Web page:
To be honest, I think we’re pretty well covered already on that last score, but no, this week it’s nothing so terrifying. It’s just that Brexit might get your holiday cancelled.

What are you blithering about now?

Well, only if you want to holiday in Europe, I suppose. If you’re going to Blackpool you’ll be fine. Or Pakistan, according to some people...

You’re making this up.

I’m honestly not, though we can’t entirely rule out the possibility somebody is. Last month Michael O’Leary, the Ryanair boss who attracts headlines the way certain other things attract flies, warned that, “There is a real prospect... that there are going to be no flights between the UK and Europe for a period of weeks, months beyond March 2019... We will be cancelling people’s holidays for summer of 2019.”

He’s just trying to block Brexit, the bloody saboteur.

Well, yes, he’s been quite explicit about that, and says we should just ignore the referendum result. Honestly, he’s so Remainiac he makes me look like Dan Hannan.

But he’s not wrong that there are issues: please fasten your seatbelt, and brace yourself for some turbulence.

Not so long ago, aviation was a very national sort of a business: many of the big airports were owned by nation states, and the airline industry was dominated by the state-backed national flag carriers (British Airways, Air France and so on). Since governments set airline regulations too, that meant those airlines were given all sorts of competitive advantages in their own country, and pretty much everyone faced barriers to entry in others.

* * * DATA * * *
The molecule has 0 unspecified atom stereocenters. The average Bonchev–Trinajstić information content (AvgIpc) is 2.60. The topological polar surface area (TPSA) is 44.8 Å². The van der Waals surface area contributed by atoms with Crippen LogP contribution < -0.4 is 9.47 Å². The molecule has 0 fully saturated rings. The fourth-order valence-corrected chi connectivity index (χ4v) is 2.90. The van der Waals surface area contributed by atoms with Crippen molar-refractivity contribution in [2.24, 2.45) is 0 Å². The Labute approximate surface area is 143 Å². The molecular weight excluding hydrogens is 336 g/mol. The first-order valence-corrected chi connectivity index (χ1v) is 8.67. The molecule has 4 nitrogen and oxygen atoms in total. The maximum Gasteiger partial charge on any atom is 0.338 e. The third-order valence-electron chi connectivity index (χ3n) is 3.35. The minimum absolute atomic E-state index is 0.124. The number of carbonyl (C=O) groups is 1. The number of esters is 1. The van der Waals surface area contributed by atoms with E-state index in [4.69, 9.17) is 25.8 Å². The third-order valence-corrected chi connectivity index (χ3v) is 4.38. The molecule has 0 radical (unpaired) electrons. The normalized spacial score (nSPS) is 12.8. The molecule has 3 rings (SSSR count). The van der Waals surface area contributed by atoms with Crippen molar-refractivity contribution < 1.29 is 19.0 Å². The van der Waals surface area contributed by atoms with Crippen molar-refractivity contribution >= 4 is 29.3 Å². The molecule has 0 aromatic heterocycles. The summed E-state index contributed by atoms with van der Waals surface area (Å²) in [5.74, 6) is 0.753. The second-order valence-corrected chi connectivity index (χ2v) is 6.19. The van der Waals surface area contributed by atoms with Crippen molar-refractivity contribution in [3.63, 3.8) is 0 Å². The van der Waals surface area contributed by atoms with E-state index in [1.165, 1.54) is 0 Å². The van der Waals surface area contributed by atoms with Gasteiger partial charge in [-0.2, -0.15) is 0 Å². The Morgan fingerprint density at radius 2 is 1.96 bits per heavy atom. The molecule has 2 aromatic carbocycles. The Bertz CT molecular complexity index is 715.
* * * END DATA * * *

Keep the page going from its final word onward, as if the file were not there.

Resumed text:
The EU changed all that. Since 1994, the European Single Aviation Market (ESAM) has allowed free movement of people and cargo; established common rules over safety, security, the environment and so on; and ensured fair competition between European airlines. It also means that an AOC – an Air Operator Certificate, the bit of paper an airline needs to fly – from any European country would be enough to operate in all of them. 

Do we really need all these acronyms?

No, alas, we need more of them. There’s also ECAA, the European Common Aviation Area – that’s the area ESAM covers; basically, ESAM is the aviation bit of the single market, and ECAA the aviation bit of the European Economic Area, or EEA. Then there’s ESAA, the European Aviation Safety Agency, which regulates, well, you can probably guess what it regulates to be honest.

All this may sound a bit dry-

It is.

-it is a bit dry, yes. But it’s also the thing that made it much easier to travel around Europe. It made the European aviation industry much more competitive, which is where the whole cheap flights thing came from.

In a speech last December, Andrew Haines, the boss of Britain’s Civil Aviation Authority said that, since 2000, the number of destinations served from UK airports has doubled; since 1993, fares have dropped by a third. Which is brilliant.

Brexit, though, means we’re probably going to have to pull out of these arrangements.

Stop talking Britain down.

Don’t tell me, tell Brexit secretary David Davis. To monitor and enforce all these international agreements, you need an international court system. That’s the European Court of Justice, which ministers have repeatedly made clear that we’re leaving.

So: last March, when Davis was asked by a select committee whether the open skies system would persist, he replied: “One would presume that would not apply to us” – although he promised he’d fight for a successor, which is very reassuring.